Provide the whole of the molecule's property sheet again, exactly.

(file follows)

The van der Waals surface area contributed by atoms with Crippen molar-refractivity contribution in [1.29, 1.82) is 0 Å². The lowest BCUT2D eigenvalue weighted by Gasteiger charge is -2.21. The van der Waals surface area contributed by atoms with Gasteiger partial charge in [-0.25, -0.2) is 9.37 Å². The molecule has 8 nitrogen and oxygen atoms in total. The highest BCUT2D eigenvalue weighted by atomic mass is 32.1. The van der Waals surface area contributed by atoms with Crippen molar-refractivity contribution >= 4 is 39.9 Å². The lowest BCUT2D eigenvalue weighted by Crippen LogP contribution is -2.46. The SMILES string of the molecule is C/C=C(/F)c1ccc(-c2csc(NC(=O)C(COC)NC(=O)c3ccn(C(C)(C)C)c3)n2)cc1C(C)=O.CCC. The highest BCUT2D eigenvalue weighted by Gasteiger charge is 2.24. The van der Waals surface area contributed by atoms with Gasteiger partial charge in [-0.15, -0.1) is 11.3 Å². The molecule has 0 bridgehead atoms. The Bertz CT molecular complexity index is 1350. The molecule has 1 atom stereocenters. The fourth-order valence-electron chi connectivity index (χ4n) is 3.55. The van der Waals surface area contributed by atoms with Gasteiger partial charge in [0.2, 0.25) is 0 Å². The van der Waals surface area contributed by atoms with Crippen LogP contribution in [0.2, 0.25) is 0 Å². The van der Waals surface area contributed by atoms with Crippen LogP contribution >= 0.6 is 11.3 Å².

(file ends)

The van der Waals surface area contributed by atoms with Crippen molar-refractivity contribution in [1.29, 1.82) is 0 Å². The lowest BCUT2D eigenvalue weighted by Gasteiger charge is -2.21. The van der Waals surface area contributed by atoms with Gasteiger partial charge in [-0.25, -0.2) is 9.37 Å². The molecule has 8 nitrogen and oxygen atoms in total. The highest BCUT2D eigenvalue weighted by atomic mass is 32.1. The van der Waals surface area contributed by atoms with Crippen molar-refractivity contribution >= 4 is 39.9 Å². The lowest BCUT2D eigenvalue weighted by Crippen LogP contribution is -2.46. The SMILES string of the molecule is C/C=C(/F)c1ccc(-c2csc(NC(=O)C(COC)NC(=O)c3ccn(C(C)(C)C)c3)n2)cc1C(C)=O.CCC. The highest BCUT2D eigenvalue weighted by Gasteiger charge is 2.24. The van der Waals surface area contributed by atoms with Gasteiger partial charge in [-0.15, -0.1) is 11.3 Å². The molecule has 0 bridgehead atoms. The Bertz CT molecular complexity index is 1350. The molecule has 1 atom stereocenters. The fourth-order valence-electron chi connectivity index (χ4n) is 3.55. The van der Waals surface area contributed by atoms with Gasteiger partial charge in [0.2, 0.25) is 0 Å². The van der Waals surface area contributed by atoms with Crippen LogP contribution in [0.2, 0.25) is 0 Å². The van der Waals surface area contributed by atoms with Crippen LogP contribution >= 0.6 is 11.3 Å².